Battle of Beaver Dams
One of the more controversial battles of the War of 1812, the Battle of Beaver Dams established the importance of the guile, professional soldiering, Aboriginal warfare and luck involved in British victory. It occurred during the "see-saw" battles of 1813, in which American forces sought to press their victories on Canadian soil after the successful capture of Fort George in May 1813. On 24 June 1813, almost 500 American troops under Lieutenant-Colonel Charles G. Boerstler were sent from Fort George to harass and encounter Brigadier General Vincent's advanced post near Beaver Dams. Stationed there was one company of the 49th Foot, under the command of Lieutenant James FitzGibbon. However, a late start and loose talk among Boerstler's men sowed the seeds of Boerstler's defeat.
Advanced Warning to James FitzGibbon
Laura Secord, a Queenston housewife whose husband had been injured during the Battle of Queenston Heights, overheard talk regarding the upcoming American attack. With her husband ailing, Secord trekked over 30 km toward Beaver Dams to warn the British troops, allegedly passing through American lines and at great risk to her safety, until she encountered an Aboriginal camp where she found a guide to lead her the rest of the way. Secord warned FitzGibbon, but since she had no specifics on the advancing US forces, FitzGibbon waited for more information. On the 24th, Aboriginal scouts reported the American advance to Captain Dominique Ducharme of the Indian Department. He sent word to FitzGibbon, and the ambush was on. To his great regret, Boerstler was aware that the Aboriginals had spotted him, but pressed on with his advance.
The Battle of Beaver Dams
A party of 300 Caughnawaga attacked the Americans from the rear along an enclosed, wooded section of the trail near Beaver Dams [Thorold, Ont]. They were soon joined by 100 Mohawk warriors led by Captain William Kerr. After three hours of firing at shadows, the American forces were ready to surrender, but feared what Aboriginal soldiers might do to them as prisoners. FitzGibbon arrived with 50 soldiers of his own 49th Regiment. According to FitzGibbon, he was able to begin the process of surrender in part because of the terror the Aboriginal soldiers had instilled in the Americans, and in part because he had persuaded Boerstler that his own force of fewer than 50 regulars was simply the vanguard of a larger British contingent lurking behind the trees and that, if the fighting continued, it might be impossible to control the savagery of the warriors. Still, it was only when Major P. W. De Haren of the 104th Regiment arrived with large reinforcements that a surrender was formally reached, and by De Haren himself. When the dust settled, 5 Aboriginal chiefs and warriors were said to have been killed, and 20-25 wounded. The Americans suffered 25 dead and 50 injured, including the commander, Boerstler.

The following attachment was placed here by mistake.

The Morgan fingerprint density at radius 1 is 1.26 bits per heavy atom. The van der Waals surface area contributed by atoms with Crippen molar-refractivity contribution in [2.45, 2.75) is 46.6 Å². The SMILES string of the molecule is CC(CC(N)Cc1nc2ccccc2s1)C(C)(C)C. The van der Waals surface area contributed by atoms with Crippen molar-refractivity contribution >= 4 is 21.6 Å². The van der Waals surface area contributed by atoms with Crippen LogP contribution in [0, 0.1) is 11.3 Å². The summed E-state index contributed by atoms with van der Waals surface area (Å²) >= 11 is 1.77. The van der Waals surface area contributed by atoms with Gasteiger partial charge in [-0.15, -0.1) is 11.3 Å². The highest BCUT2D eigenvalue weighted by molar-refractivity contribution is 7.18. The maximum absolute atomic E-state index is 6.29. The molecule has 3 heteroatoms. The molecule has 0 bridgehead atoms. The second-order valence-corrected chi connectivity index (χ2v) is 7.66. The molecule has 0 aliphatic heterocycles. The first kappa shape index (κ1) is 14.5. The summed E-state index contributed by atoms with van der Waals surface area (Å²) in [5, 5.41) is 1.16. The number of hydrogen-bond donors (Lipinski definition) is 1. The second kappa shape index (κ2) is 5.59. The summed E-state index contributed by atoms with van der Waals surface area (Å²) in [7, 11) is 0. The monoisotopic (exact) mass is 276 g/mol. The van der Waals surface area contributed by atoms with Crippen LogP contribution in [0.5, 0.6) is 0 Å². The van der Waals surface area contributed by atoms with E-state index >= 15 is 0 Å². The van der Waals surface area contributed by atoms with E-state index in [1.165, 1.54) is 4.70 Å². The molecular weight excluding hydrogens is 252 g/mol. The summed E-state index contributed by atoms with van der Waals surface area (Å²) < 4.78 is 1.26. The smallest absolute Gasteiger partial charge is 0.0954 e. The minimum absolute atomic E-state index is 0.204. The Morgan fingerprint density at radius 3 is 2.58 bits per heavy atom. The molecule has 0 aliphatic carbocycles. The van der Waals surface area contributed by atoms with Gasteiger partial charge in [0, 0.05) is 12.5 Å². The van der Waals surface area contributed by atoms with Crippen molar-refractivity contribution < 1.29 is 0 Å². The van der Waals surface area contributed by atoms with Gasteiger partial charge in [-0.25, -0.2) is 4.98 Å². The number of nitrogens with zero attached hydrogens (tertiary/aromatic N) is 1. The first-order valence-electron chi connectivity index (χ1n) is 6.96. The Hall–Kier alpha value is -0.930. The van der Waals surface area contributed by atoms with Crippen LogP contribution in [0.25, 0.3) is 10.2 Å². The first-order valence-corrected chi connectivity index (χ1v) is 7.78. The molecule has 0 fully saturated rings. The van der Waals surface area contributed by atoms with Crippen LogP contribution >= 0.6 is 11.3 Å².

Aftermath of the Battle of Beaver Dams
It was later generally accepted that "the Cognawaga Indians fought the battle, the Mohawks or Six Nations got the plunder, and FitzGibbon got the credit," a slogan attributed to Mohawk leader John Norton, who had fought at Beaver Dams. But FitzGibbon himself noted that the credit that was his due was in seizing an opportunity for using fear, not bullets, rooted in the successful guerilla tactics of the Aboriginal forces. He wrote, "With respect to the affair with Captain (sic) Boerstler, not a shot was fired on our side by any but the Indians. They beat the American detachment into a state of terror, and the only share I claim is taking advantage of a favourable moment to offer them protection from the tomahawk and scalping knife. The Indian Department did the rest." Along with their defeat at Stoney Creek three weeks earlier, the Battle of Beaver Dams left the Americans convinced that they could not safely venture from the protected confines of Fort George, and it led directly to the dismissal of the ailing Major General Henry Dearborn, commander of US forces in Upper Canada, by US Secretary of War John Armstrong.
The controversy remains over how much credit for victory should be given to the Aboriginal or British leadership, as well as on how exactly Secord came to hear of the impending American attack. She herself would write many versions of both how she heard of the danger, and how she made her trek, some including the idea of bringing a milk cow and acting as if she was conducting farm business to act as a cover for her true intentions. Regardless, Secord's trek contributed to a decisive British victory in the battle of Beaver Dams.